Sara Wallace '08 has recently been awarded a Graduate Fellowship for Study of International Relations from the DACOR Bacon House Foundation.
“It was an opportunity of a lifetime,” she says. “So few schools are chosen to take part in this program and it directly correlated to what I hope to do in the future. My professors supported my decision to apply which was also a huge motivating factor.”
Each year DACOR (Diplomatic and Consular Officers, Retired) offers graduate fellowships for study toward a master's degree in international relations and invites eight or nine schools around the country to participate. The grants awarded range up to $12,500 toward tuition. The fellowships are for U.S. citizens, and the winners can use the fellowship for study at any accredited graduate school in the United States.
Each participating school advertises the program and, based on merit, nominates three candidates. The DACOR Education Committee interviews the nominees and selects one winner from each school.
This year HWS participated with other prestigious institutions including George Washington University (Elliott School), Georgetown University (School of Foreign Service), Tufts University (Fletcher School), Johns Hopkins University (SAIS), University of Kentucky, University of San Diego, University of Arizona, Bowdoin College, and Saint Mary's College of Maryland.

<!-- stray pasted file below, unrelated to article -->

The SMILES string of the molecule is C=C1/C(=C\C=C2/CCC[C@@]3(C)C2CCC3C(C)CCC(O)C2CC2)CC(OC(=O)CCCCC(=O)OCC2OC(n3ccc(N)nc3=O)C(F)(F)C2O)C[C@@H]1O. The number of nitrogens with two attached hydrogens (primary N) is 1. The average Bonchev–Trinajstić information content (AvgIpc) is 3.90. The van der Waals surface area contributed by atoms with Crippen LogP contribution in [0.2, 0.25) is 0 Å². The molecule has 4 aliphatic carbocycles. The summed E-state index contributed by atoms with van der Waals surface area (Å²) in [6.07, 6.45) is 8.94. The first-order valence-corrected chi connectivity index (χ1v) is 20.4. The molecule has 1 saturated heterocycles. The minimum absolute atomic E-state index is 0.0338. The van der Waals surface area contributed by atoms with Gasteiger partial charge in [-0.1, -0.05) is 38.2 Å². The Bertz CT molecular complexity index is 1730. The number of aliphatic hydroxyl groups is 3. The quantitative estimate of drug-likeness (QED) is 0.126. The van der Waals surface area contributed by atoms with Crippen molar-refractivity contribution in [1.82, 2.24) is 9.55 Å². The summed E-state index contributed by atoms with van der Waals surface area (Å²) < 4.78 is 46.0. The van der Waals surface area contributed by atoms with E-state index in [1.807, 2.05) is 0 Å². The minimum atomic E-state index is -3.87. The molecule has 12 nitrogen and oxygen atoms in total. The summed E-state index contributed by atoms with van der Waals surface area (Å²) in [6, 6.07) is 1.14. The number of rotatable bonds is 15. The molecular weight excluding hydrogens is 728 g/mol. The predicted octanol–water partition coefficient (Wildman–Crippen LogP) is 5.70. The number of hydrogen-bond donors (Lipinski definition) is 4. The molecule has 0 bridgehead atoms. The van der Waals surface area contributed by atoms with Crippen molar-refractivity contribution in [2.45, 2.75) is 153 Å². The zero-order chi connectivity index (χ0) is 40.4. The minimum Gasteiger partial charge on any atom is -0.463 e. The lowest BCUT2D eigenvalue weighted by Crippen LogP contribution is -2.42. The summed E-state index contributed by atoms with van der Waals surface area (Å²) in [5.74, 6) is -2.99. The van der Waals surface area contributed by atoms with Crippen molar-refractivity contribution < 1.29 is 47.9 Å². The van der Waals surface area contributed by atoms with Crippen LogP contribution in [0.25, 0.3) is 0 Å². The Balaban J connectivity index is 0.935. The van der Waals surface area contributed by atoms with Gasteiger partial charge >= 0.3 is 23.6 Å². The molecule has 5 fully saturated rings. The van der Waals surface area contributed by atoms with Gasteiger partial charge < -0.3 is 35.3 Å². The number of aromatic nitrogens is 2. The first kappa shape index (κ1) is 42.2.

Ambassador Robert Funseth '48, a member of the Foundation, nominated the Colleges to be considered for the award and essentially made the Colleges' participation in the scholarship possible.
Staff members of the Salisbury Center for Career Services, the deans and faculty members worked together to encourage students to apply. On March 8, Wallace traveled to DACOR Bacon House for interviews. There she gained further insight into the workings and mission of DACOR, as well as an opportunity to explore the Washington D.C. area.
“The interviewing process and trip to Washington D.C. was overwhelming but amazing,” Wallace says. “The opportunity to stay at the foundation was fascinating in itself because of the history of the house. It was filled with artifacts, old books and photographs which were amazing to leaf through and look at. We were surrounded by everything, and it was difficult to restrain yourself from walking to the White House or the Washington memorial.”
Wallace hopes to attend the Edmund Walsh School of Foreign Service at Georgetown University. She applied to the Center for Eurasian, Russian, and East European Studies master's program and plans to obtain her master's in Russian and East European Studies and eventually her doctorate in Comparative World Government.
“This fellowship is a great opportunity for me because it has opened so many doors,” she says. “It allowed me the opportunity to meet men and women in the field which I hope to pursue (Foreign Service) and learn about their background and history with the Foreign Service. It will give me the chance to study where I choose and take advantage of the program I enter.”
Wallace is a political science and Russian area studies double major and a minor in history. She is a research assistant for the history department under Professor Clifton Hood. A third-year resident assistant and a senior member of Learn 2 Lead, Wallace is also a foreign affairs campus coordinator through the State Department and the secretary of the HWS chapter of AID (Americans for Informed Democracy).